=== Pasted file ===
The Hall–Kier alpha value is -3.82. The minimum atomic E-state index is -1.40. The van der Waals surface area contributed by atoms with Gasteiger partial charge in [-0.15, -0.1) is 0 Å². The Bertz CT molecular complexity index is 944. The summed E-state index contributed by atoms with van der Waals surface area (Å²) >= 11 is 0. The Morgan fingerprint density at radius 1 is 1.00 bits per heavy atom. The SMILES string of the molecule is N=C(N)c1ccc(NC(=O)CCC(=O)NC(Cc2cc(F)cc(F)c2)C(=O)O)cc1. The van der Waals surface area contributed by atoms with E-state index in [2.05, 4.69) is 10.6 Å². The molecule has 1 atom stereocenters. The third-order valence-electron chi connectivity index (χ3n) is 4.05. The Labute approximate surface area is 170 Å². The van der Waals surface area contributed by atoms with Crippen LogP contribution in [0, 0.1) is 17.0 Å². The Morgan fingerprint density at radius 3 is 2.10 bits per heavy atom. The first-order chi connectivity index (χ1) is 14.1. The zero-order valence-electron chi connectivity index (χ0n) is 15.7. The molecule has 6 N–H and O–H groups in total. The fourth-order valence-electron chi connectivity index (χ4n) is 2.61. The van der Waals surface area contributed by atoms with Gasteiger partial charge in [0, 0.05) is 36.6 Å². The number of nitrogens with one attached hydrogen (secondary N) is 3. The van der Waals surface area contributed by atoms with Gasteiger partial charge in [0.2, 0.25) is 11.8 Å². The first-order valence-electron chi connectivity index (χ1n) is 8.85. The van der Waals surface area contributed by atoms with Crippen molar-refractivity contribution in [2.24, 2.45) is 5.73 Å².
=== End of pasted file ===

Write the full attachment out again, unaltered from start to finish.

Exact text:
The Hall–Kier alpha value is -3.82. The minimum atomic E-state index is -1.40. The van der Waals surface area contributed by atoms with Gasteiger partial charge in [-0.15, -0.1) is 0 Å². The Bertz CT molecular complexity index is 944. The summed E-state index contributed by atoms with van der Waals surface area (Å²) >= 11 is 0. The Morgan fingerprint density at radius 1 is 1.00 bits per heavy atom. The SMILES string of the molecule is N=C(N)c1ccc(NC(=O)CCC(=O)NC(Cc2cc(F)cc(F)c2)C(=O)O)cc1. The van der Waals surface area contributed by atoms with E-state index in [2.05, 4.69) is 10.6 Å². The molecule has 1 atom stereocenters. The third-order valence-electron chi connectivity index (χ3n) is 4.05. The Labute approximate surface area is 170 Å². The van der Waals surface area contributed by atoms with Crippen LogP contribution in [0, 0.1) is 17.0 Å². The Morgan fingerprint density at radius 3 is 2.10 bits per heavy atom. The first-order chi connectivity index (χ1) is 14.1. The zero-order valence-electron chi connectivity index (χ0n) is 15.7. The molecule has 6 N–H and O–H groups in total. The fourth-order valence-electron chi connectivity index (χ4n) is 2.61. The van der Waals surface area contributed by atoms with Gasteiger partial charge in [0, 0.05) is 36.6 Å². The number of nitrogens with one attached hydrogen (secondary N) is 3. The van der Waals surface area contributed by atoms with Gasteiger partial charge in [0.2, 0.25) is 11.8 Å². The first-order valence-electron chi connectivity index (χ1n) is 8.85. The van der Waals surface area contributed by atoms with Crippen molar-refractivity contribution in [2.24, 2.45) is 5.73 Å².